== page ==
Even as the Oscars hangover subsides, some film fans are still worked up about one particular snub — and this time it’s not a nominee. Rather, it’s the fact that the annual ‘In Memoriam’ montage reel failed to include Joan Rivers. The late legend’s exclusion from the reel led to angry reactions, full of the indignation that Rivers herself so often used to comedic effect.
An Academy spokesperson told The Hollywood Reporter that yes, Rivers was one of the many people who must be left out in any given year, but that she was included in a remembrance gallery on the Oscars website. However, Rivers (like Elaine Stritch, another comedian who was missed by many viewers) is also absent from the official Academy list of members who died in 2014. Though Rivers, who was better known for her TV work than for film roles, had plenty of big-screen credits, from Space Balls to The Smurfs, Academy membership is not automatic, so it’s entirely possible that she was not part of the group; there is no official, public list of members.
Still, an in-depth 2013 investigation by the New York Times into what goes into the making of the Oscars memorial reel — which has been a feature of the telecast since 1994 — revealed that inclusion or exclusion from the montage is not so simple as “members in, non-members out.”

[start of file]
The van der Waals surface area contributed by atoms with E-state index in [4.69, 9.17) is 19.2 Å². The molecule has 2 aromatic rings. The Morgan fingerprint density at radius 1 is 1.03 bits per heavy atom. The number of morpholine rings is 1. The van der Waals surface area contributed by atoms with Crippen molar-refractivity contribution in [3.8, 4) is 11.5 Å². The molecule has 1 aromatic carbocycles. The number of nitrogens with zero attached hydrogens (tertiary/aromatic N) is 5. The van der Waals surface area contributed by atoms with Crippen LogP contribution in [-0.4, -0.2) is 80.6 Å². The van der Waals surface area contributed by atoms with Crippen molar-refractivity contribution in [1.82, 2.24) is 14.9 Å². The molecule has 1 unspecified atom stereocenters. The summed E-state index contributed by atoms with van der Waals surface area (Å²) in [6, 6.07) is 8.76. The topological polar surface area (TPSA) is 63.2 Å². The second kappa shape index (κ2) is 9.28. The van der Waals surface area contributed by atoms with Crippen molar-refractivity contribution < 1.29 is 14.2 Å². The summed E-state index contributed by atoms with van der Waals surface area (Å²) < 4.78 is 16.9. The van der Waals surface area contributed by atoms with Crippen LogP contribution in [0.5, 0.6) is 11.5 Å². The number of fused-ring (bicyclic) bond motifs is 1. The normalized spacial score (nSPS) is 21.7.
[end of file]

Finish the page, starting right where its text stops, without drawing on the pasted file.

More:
For one thing, non-members are eligible for inclusion, though positive involvement with the organization always helps. (Some conspiracy theorists guessed that Rivers’ acid tongue on the red carpet might have tipped the scales against her.) For another, it’s clear that, though the committee that makes the calls is anonymous, even death isn’t the end of the Hollywood publicity race. Attempting to get a client onto that list can be the last act of PR goodwill for many a publicist.
In fact, that publicity race suggests one possible reason for the exclusion of a major name like Rivers or Stritch. The family and friends of a lesser-known Academy member may push hard to get their loved one on the memorial list, but those who speak for the most famous of the dead are less likely to think a campaign is necessary. It’s only on Oscars night that they learn the extra push might have helped.